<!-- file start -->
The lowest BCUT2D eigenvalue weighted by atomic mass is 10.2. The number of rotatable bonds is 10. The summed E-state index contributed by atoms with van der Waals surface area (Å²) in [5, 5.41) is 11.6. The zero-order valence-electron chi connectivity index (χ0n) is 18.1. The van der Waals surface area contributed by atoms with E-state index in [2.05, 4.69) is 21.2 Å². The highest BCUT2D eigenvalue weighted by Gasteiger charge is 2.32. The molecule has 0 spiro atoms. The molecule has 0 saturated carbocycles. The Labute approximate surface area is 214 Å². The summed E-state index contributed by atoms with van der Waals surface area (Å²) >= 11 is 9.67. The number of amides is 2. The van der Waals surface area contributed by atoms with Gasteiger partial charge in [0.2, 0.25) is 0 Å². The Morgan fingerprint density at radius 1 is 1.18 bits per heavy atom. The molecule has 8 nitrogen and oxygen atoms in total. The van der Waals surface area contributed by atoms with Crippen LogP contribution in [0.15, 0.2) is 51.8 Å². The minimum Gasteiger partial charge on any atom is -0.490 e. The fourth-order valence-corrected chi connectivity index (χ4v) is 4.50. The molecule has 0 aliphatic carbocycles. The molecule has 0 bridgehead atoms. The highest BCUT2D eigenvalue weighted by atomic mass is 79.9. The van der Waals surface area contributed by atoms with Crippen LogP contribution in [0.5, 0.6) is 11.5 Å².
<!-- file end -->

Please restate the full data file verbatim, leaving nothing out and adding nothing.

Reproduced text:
The lowest BCUT2D eigenvalue weighted by atomic mass is 10.2. The number of rotatable bonds is 10. The summed E-state index contributed by atoms with van der Waals surface area (Å²) in [5, 5.41) is 11.6. The zero-order valence-electron chi connectivity index (χ0n) is 18.1. The van der Waals surface area contributed by atoms with E-state index in [2.05, 4.69) is 21.2 Å². The highest BCUT2D eigenvalue weighted by Gasteiger charge is 2.32. The molecule has 0 spiro atoms. The molecule has 0 saturated carbocycles. The Labute approximate surface area is 214 Å². The summed E-state index contributed by atoms with van der Waals surface area (Å²) >= 11 is 9.67. The number of amides is 2. The van der Waals surface area contributed by atoms with Gasteiger partial charge in [0.2, 0.25) is 0 Å². The Morgan fingerprint density at radius 1 is 1.18 bits per heavy atom. The molecule has 8 nitrogen and oxygen atoms in total. The van der Waals surface area contributed by atoms with Crippen LogP contribution in [0.15, 0.2) is 51.8 Å². The minimum Gasteiger partial charge on any atom is -0.490 e. The fourth-order valence-corrected chi connectivity index (χ4v) is 4.50. The molecule has 0 aliphatic carbocycles. The molecule has 0 bridgehead atoms. The highest BCUT2D eigenvalue weighted by atomic mass is 79.9. The van der Waals surface area contributed by atoms with Crippen LogP contribution in [0.5, 0.6) is 11.5 Å².